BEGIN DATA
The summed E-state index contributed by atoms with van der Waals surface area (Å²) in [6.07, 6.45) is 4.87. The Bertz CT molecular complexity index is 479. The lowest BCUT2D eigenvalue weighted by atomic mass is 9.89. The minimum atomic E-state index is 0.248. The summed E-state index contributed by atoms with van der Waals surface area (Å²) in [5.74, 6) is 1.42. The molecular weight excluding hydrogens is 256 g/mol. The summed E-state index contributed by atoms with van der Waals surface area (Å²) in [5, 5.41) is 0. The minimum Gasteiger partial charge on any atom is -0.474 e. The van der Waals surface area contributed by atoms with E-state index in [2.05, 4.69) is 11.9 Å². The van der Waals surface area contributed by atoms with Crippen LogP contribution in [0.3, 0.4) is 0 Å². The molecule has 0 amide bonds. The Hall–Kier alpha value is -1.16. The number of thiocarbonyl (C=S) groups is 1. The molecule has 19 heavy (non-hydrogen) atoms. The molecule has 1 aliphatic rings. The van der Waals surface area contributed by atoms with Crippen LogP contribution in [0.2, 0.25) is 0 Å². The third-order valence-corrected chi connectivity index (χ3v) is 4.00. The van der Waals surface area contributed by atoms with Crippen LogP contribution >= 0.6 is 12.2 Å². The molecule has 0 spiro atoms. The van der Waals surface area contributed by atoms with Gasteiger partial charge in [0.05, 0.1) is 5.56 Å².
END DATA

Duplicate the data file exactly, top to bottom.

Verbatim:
The summed E-state index contributed by atoms with van der Waals surface area (Å²) in [6.07, 6.45) is 4.87. The Bertz CT molecular complexity index is 479. The lowest BCUT2D eigenvalue weighted by atomic mass is 9.89. The minimum atomic E-state index is 0.248. The summed E-state index contributed by atoms with van der Waals surface area (Å²) in [5.74, 6) is 1.42. The molecular weight excluding hydrogens is 256 g/mol. The summed E-state index contributed by atoms with van der Waals surface area (Å²) in [5, 5.41) is 0. The minimum Gasteiger partial charge on any atom is -0.474 e. The van der Waals surface area contributed by atoms with E-state index in [2.05, 4.69) is 11.9 Å². The van der Waals surface area contributed by atoms with Crippen LogP contribution in [0.3, 0.4) is 0 Å². The molecule has 0 amide bonds. The Hall–Kier alpha value is -1.16. The number of thiocarbonyl (C=S) groups is 1. The molecule has 19 heavy (non-hydrogen) atoms. The molecule has 1 aliphatic rings. The van der Waals surface area contributed by atoms with Crippen LogP contribution in [0.2, 0.25) is 0 Å². The third-order valence-corrected chi connectivity index (χ3v) is 4.00. The van der Waals surface area contributed by atoms with Crippen LogP contribution >= 0.6 is 12.2 Å². The molecule has 0 spiro atoms. The van der Waals surface area contributed by atoms with Gasteiger partial charge in [0.05, 0.1) is 5.56 Å².